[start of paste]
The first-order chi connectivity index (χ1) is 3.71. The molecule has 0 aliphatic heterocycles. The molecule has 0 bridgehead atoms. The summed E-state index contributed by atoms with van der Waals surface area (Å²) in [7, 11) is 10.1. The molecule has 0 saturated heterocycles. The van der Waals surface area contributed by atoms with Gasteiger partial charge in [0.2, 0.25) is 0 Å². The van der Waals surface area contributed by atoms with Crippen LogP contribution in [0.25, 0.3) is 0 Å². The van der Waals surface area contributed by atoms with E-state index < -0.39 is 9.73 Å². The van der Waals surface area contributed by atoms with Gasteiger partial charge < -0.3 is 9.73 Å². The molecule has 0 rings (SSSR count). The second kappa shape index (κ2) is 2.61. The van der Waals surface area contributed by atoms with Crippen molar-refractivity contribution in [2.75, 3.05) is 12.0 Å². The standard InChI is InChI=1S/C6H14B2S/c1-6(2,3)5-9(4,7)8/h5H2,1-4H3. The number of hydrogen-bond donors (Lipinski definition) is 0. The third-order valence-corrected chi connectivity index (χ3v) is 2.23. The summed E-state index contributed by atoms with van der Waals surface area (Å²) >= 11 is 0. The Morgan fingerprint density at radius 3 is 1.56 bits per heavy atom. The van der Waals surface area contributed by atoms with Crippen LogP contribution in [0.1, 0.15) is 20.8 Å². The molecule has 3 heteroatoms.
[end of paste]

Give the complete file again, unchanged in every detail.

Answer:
The first-order chi connectivity index (χ1) is 3.71. The molecule has 0 aliphatic heterocycles. The molecule has 0 bridgehead atoms. The summed E-state index contributed by atoms with van der Waals surface area (Å²) in [7, 11) is 10.1. The molecule has 0 saturated heterocycles. The van der Waals surface area contributed by atoms with Gasteiger partial charge in [0.2, 0.25) is 0 Å². The van der Waals surface area contributed by atoms with Crippen LogP contribution in [0.25, 0.3) is 0 Å². The van der Waals surface area contributed by atoms with E-state index < -0.39 is 9.73 Å². The van der Waals surface area contributed by atoms with Gasteiger partial charge < -0.3 is 9.73 Å². The molecule has 0 rings (SSSR count). The second kappa shape index (κ2) is 2.61. The van der Waals surface area contributed by atoms with Crippen molar-refractivity contribution in [2.75, 3.05) is 12.0 Å². The standard InChI is InChI=1S/C6H14B2S/c1-6(2,3)5-9(4,7)8/h5H2,1-4H3. The number of hydrogen-bond donors (Lipinski definition) is 0. The third-order valence-corrected chi connectivity index (χ3v) is 2.23. The summed E-state index contributed by atoms with van der Waals surface area (Å²) >= 11 is 0. The Morgan fingerprint density at radius 3 is 1.56 bits per heavy atom. The van der Waals surface area contributed by atoms with Crippen LogP contribution in [0.1, 0.15) is 20.8 Å². The molecule has 3 heteroatoms.